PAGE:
Hence the associations can be in duplets, triplets, quadruplets, and so on, of events and combined and mixed in a single list because of the theoretical basis of the method. That is, a 3-plet of events can be flanked by a 2-plet or 10-plet which may or may not contain associated events. The complexity (i.e., the “N-plicity” of conjoint events) is in the most general case not bound. As discussed below, the negative case is particularly important, since by this means, the inability/ability of a drug or genetic polymorphism to not be associated with a disease, i.e., possibly to prevent a disease, is of special interest.

A comparison of the conceptual approach of the invention to other methods will now be given.

(1) Unfocused vs. Focused. This fundamental issue was also addressed above. With the exception of the need for improved methods to properly handle a mix of sparse and plentiful data, primary challenges of computation in this field of data mining are to do with the large number of possible combinations of events, not with the statistical calculation per se. The difference relates to the way in which questions are asked. Even when faced with large numbers of columns of data A,B,C,D, . . . when using classical statistical methods and data mining procedures, experimentalists have typically asked focused questions such as “what is the correlation between A, Q and Z. Such questions are relatively trivial, since it is known, or temporarily presumed, that it is A, Q, and Z which are of interest. Such directed questions will not help much when data is associated in unknown ways with large numbers of items per record, such as columns of data which might be associating/covariant, but once discovered, the data could readily be addressed with classical statistical tools.

(2) Information vs. Probability. The concept of probability is the mainstream classical one, but authors have often taken other quantities, such as expectation or information, as axiomatic and they have enjoyed huge success in areas such as communications and bioinformatics. Experimentalists trained in classical statistics usually make reference to the need to determine “probabilities” using classical tests and this needs particular care and comment. Concepts discussed here are clarified in the Theory section below. The simple answer is that a user of the invention can get the effective relevant probability ratios just by taking the “exp” function on his or her calculator. To understand this and the meaning of “effective” more deeply, however, requires deeper consideration. In one embodiment, the methods used in the invention are based on a combination of Bayesian and Information-Theory methods. Though these are typically not combined, it is however noticeable that both these approaches have one thing in common, they depart from classical statistics regarding the classical meaning of significance. Thus, this is inherited by the present invention. There are two primary difficulties in classical statistics which are tackled by newer methods:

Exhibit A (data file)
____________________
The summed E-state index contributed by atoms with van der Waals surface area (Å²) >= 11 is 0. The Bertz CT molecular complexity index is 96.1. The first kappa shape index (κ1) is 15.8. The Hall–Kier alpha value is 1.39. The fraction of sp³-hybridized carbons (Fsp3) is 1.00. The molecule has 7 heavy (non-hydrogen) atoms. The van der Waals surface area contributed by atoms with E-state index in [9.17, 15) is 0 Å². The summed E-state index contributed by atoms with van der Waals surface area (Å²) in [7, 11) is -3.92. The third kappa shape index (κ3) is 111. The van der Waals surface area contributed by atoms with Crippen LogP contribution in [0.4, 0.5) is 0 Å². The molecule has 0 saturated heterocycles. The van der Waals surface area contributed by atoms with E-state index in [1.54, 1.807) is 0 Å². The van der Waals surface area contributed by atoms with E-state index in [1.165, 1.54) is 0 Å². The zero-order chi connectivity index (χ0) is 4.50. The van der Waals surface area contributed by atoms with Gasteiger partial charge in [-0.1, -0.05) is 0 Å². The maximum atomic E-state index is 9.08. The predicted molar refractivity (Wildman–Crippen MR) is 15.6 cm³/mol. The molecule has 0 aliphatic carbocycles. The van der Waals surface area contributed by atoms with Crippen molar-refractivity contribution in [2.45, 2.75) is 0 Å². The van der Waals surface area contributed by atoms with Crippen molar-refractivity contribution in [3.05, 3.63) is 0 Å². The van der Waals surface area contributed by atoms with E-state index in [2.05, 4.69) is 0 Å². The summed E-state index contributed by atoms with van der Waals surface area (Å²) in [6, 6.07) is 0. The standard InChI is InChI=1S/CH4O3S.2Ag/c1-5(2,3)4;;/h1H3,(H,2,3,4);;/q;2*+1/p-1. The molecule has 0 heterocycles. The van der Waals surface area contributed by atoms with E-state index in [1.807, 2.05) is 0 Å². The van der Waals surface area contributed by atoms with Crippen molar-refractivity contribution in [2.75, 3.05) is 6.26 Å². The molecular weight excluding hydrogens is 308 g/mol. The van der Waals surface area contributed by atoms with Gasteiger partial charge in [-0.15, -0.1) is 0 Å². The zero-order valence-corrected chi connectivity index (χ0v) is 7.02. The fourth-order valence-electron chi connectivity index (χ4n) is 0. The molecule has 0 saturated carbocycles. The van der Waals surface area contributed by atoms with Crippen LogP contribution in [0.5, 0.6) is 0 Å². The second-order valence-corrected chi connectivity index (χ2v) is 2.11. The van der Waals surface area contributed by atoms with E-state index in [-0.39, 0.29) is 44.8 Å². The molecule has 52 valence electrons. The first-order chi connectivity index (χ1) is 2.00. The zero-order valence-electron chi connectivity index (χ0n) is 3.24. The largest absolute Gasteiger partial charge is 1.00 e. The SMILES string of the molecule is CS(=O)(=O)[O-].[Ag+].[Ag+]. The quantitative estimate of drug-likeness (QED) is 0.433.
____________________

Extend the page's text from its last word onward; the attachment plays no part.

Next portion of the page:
(i) Classical statistics create the illusion of an absolute “significance” by, for example, determining the probability of reaching the 90% or 95% level by pure chance. Actually, these two numbers are not universal constants but lie on an equally valid continuum. There is in reality a sliding scale so the modem approaches admit that all things are relative, and concentrate on stating how much information is available.

(ii) Although Bayesian methods are sometimes accused of being “subjectivist,” the fact is that by recognizing and, when appropriate, minimizing the inevitable “prior probability” element, they are less subjective than classical techniques which “bury” the views of their creators concerning priors. One consequence of this concerns the handling of data when it is at low data levels, and for combinatorial reasons there is always some interesting data at low levels. One consequence of this was the ongoing disagreement between Fisher, Teacher and others as to what was a reasonable amount of data in each cell of, say, the Chi-square test so that one did not have to pool data (and sacrifice resolution of states of interest).